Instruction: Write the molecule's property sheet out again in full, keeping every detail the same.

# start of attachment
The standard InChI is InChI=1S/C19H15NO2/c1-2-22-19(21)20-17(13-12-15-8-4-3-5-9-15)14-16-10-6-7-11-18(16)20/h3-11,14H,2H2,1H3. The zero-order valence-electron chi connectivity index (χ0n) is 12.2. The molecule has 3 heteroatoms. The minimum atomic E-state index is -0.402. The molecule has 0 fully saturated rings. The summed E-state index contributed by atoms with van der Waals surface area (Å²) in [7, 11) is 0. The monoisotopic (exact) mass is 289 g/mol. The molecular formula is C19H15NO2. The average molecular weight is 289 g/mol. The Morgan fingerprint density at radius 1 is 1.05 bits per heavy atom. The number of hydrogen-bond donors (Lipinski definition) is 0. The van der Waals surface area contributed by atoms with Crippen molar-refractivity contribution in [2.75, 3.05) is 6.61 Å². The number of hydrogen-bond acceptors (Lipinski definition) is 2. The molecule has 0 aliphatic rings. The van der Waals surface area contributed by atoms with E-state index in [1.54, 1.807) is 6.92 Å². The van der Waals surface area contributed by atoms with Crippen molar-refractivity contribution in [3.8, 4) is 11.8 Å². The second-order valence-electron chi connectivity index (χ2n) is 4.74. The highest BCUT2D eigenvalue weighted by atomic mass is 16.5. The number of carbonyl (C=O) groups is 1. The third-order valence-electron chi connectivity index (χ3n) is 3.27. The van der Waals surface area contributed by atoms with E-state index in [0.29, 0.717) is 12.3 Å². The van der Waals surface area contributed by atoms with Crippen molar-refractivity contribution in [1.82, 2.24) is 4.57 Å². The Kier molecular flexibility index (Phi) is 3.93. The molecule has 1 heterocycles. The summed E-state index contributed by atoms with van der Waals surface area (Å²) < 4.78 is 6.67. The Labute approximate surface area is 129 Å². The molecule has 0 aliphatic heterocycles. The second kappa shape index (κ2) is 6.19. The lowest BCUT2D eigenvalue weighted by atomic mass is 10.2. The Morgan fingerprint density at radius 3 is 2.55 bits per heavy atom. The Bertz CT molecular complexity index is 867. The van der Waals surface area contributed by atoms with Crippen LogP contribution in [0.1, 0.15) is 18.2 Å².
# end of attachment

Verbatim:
The standard InChI is InChI=1S/C19H15NO2/c1-2-22-19(21)20-17(13-12-15-8-4-3-5-9-15)14-16-10-6-7-11-18(16)20/h3-11,14H,2H2,1H3. The zero-order valence-electron chi connectivity index (χ0n) is 12.2. The molecule has 3 heteroatoms. The minimum atomic E-state index is -0.402. The molecule has 0 fully saturated rings. The summed E-state index contributed by atoms with van der Waals surface area (Å²) in [7, 11) is 0. The monoisotopic (exact) mass is 289 g/mol. The molecular formula is C19H15NO2. The average molecular weight is 289 g/mol. The Morgan fingerprint density at radius 1 is 1.05 bits per heavy atom. The number of hydrogen-bond donors (Lipinski definition) is 0. The van der Waals surface area contributed by atoms with Crippen molar-refractivity contribution in [2.75, 3.05) is 6.61 Å². The number of hydrogen-bond acceptors (Lipinski definition) is 2. The molecule has 0 aliphatic rings. The van der Waals surface area contributed by atoms with E-state index in [1.54, 1.807) is 6.92 Å². The van der Waals surface area contributed by atoms with Crippen molar-refractivity contribution in [3.8, 4) is 11.8 Å². The second-order valence-electron chi connectivity index (χ2n) is 4.74. The highest BCUT2D eigenvalue weighted by atomic mass is 16.5. The number of carbonyl (C=O) groups is 1. The third-order valence-electron chi connectivity index (χ3n) is 3.27. The van der Waals surface area contributed by atoms with E-state index in [0.29, 0.717) is 12.3 Å². The van der Waals surface area contributed by atoms with Crippen molar-refractivity contribution in [1.82, 2.24) is 4.57 Å². The Kier molecular flexibility index (Phi) is 3.93. The molecule has 1 heterocycles. The summed E-state index contributed by atoms with van der Waals surface area (Å²) < 4.78 is 6.67. The Labute approximate surface area is 129 Å². The molecule has 0 aliphatic heterocycles. The second kappa shape index (κ2) is 6.19. The lowest BCUT2D eigenvalue weighted by atomic mass is 10.2. The Morgan fingerprint density at radius 3 is 2.55 bits per heavy atom. The Bertz CT molecular complexity index is 867. The van der Waals surface area contributed by atoms with Crippen LogP contribution in [0.1, 0.15) is 18.2 Å².